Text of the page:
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Who’s setting your company’s tone?


I’ve just been to a workshop on brand tone of voice based on a recent document that has been produced for one our clients. Now I know you’re probably thinking what marketing horseshit is this, do we need another brand ‘tool’ to add to the already burgeoning brand armoury? Well, yes, I think we do. I found the session really useful and it got me thinking about how clients talk and write about their brands, and the importance of consistency of communication across all channels. It’s not just about the way a company represents itself on television or in the media, it’s about all communication, from emails, internal messaging and staff noticeboards, through to correspondence with customers and suppliers, whatever the channel. What your company says and how it says it should be considered and consistent across the board.

Say what?

Anyone involved in the industry will know that over the years, clients and agencies have worked together to develop brand guidelines. These tomes (they are frequently 40+ pages) have made for useful, informative reading for designers and printers. Meanwhile, the writers amongst us are lucky to get a page on what font to use for an internal memo. So imagine my delight at having a huge document solely focused on how to write on behalf of a client.

Since joining Badger, I’ve been lucky to have received copy guidelines for a few of our clients. Larger companies and brands understand the benefits of ‘singing from the same hymn sheet’ when it comes to unifying communications. This makes perfect sense if you think about it; the larger the company, the more employees, the more personalities and the many different ways that people communicate. This leaves the door wide open when it comes to potential PR nightmares. In my experience, the tone and direction of smaller companies is often set by the person managing the business. This can be good or bad dependent on the personality type of your MD. Larger businesses know that it’s better to create a tone of voice for all employees and agencies to adopt, rather than relying on individuals saying what they like.

Move with the times

Communication has never been so prevalent and important in all aspects of life as it is in today’s digital society. I was writing a DM letter on behalf of a client last week and I got stuck. This is a little embarrassing, but I found myself looking up letter templates on the internet. In my day there were a number of rules that you followed when writing a letter to anyone. These included:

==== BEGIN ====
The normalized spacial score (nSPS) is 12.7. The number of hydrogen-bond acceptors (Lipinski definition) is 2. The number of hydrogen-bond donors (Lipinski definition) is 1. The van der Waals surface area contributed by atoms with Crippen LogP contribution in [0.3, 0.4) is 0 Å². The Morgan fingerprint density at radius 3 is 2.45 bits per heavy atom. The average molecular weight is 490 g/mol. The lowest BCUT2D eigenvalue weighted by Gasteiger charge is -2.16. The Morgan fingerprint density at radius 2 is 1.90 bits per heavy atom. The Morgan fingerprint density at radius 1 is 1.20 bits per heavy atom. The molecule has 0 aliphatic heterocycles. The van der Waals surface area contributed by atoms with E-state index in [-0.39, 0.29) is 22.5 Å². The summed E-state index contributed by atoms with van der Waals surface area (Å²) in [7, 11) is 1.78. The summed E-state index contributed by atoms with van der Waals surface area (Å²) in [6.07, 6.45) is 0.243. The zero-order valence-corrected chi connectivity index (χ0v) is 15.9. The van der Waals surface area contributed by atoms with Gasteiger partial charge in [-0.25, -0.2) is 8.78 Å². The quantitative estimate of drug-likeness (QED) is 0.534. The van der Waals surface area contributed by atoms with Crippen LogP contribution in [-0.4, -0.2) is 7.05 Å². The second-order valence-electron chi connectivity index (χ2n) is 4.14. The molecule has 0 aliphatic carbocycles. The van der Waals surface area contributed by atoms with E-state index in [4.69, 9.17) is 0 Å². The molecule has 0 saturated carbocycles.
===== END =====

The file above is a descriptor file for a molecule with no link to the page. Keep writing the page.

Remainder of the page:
• Your name and address
  • The recipient’s name and address
  • The date – in full
  • Dear Sir/Madam (followed by a comma)
  • Signing off Yours sincerely or Yours faithfully depending on if you knew the addressee’s name

I learnt how to write a letter at school and the format remained the same for many years. How things have changed. Nowadays, your own address is often pre-printed on the header of footer, dates don’t require th, rd or st added after the number, you never write to a Sir, Madam or To whom it may concern, commas after the salutation are considered old-fashioned and there are multiple ways to finish the missive, from Kind regards to Best wishes.

Confusing? Hell yes. And then of course there’s the multitude of communication channels that need to be carefully negotiated. Facebook posts, Instagram responses, Tweets and all the other social media platforms have their own language which today’s businesses feel obliged to reproduce. To emoji or not emoji? Is it okay to text people and say things like ‘R u ok?’ It’s an etiquette minefield in a world where I’m not sure etiquette even exists anymore.

Spreading the word

My advice is that if you work in a business with more than 50 employees, it’s time to invest in a brand tone of voice guide (we can help). If you haven’t got one, then try and follow these rules:

  • Keep it simple – no customer wants to be bamboozled with long words, jargon or tech speak.
  • Don’t be over-familiar, you’re talking to someone who has probably paid for your company’s product or service. There’s a fine line between being endearing and being annoying.
  • While humour can be a great leveller and ice breaker, you need to know your audience before attempting a joke.
  • Likewise, know who you’re talking to before you insert a smiley face emoji. If the customer sends one first, then this can be a good indication for setting the tone.
  • Lose the formality and speak to customers as you would speak to an acquaintance (not your best mate).
  • While many people today have either adopted American spellings, and have given up on grammar, I still believe it’s important to use correct punctuation and spelling. It makes you look sloppy if you don’t and suggests you don’t care – not a good reflection on your business.

Once you have established your company’s voice, invest in spreading the word to all your employees and colleagues to ensure everyone knows what is expected of them. Here’s a great example of a recent customer-business interaction which earnt The Warehouse plenty of praise and column inches. I can only assume the employee responding to the customer query was following an excellent set of brand tone of voice guidelines.